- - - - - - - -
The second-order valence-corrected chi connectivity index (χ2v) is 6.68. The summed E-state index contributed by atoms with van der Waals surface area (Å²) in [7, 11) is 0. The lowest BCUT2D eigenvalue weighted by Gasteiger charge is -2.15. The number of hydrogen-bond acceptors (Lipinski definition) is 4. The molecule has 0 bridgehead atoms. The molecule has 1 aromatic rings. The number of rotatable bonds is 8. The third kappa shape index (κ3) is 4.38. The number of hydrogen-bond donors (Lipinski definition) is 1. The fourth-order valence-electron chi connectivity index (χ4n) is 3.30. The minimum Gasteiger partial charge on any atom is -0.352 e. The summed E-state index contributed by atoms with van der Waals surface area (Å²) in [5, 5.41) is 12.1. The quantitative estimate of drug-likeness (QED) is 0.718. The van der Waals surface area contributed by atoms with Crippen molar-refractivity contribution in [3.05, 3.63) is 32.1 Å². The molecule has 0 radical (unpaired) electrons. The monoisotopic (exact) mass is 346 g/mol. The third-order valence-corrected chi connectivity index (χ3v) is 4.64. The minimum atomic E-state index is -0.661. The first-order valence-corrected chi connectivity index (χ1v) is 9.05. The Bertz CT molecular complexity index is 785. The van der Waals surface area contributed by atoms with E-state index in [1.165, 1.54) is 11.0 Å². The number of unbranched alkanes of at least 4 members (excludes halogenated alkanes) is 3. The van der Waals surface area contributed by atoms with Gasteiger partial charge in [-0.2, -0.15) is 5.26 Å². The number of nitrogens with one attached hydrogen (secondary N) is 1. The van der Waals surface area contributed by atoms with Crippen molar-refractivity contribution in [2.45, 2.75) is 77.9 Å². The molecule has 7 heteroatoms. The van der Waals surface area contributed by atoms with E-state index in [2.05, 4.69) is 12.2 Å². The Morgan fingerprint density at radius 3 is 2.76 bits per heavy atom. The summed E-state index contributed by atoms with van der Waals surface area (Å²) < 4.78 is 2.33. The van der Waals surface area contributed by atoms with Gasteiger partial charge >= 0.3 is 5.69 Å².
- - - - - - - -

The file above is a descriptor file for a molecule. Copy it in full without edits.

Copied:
The second-order valence-corrected chi connectivity index (χ2v) is 6.68. The summed E-state index contributed by atoms with van der Waals surface area (Å²) in [7, 11) is 0. The lowest BCUT2D eigenvalue weighted by Gasteiger charge is -2.15. The number of hydrogen-bond acceptors (Lipinski definition) is 4. The molecule has 0 bridgehead atoms. The molecule has 1 aromatic rings. The number of rotatable bonds is 8. The third kappa shape index (κ3) is 4.38. The number of hydrogen-bond donors (Lipinski definition) is 1. The fourth-order valence-electron chi connectivity index (χ4n) is 3.30. The minimum Gasteiger partial charge on any atom is -0.352 e. The summed E-state index contributed by atoms with van der Waals surface area (Å²) in [5, 5.41) is 12.1. The quantitative estimate of drug-likeness (QED) is 0.718. The van der Waals surface area contributed by atoms with Crippen molar-refractivity contribution in [3.05, 3.63) is 32.1 Å². The molecule has 0 radical (unpaired) electrons. The monoisotopic (exact) mass is 346 g/mol. The third-order valence-corrected chi connectivity index (χ3v) is 4.64. The minimum atomic E-state index is -0.661. The first-order valence-corrected chi connectivity index (χ1v) is 9.05. The Bertz CT molecular complexity index is 785. The van der Waals surface area contributed by atoms with E-state index in [1.165, 1.54) is 11.0 Å². The number of unbranched alkanes of at least 4 members (excludes halogenated alkanes) is 3. The van der Waals surface area contributed by atoms with Gasteiger partial charge in [-0.2, -0.15) is 5.26 Å². The number of nitrogens with one attached hydrogen (secondary N) is 1. The van der Waals surface area contributed by atoms with Crippen molar-refractivity contribution in [2.45, 2.75) is 77.9 Å². The molecule has 7 heteroatoms. The van der Waals surface area contributed by atoms with E-state index in [2.05, 4.69) is 12.2 Å². The Morgan fingerprint density at radius 3 is 2.76 bits per heavy atom. The summed E-state index contributed by atoms with van der Waals surface area (Å²) < 4.78 is 2.33. The van der Waals surface area contributed by atoms with Gasteiger partial charge >= 0.3 is 5.69 Å².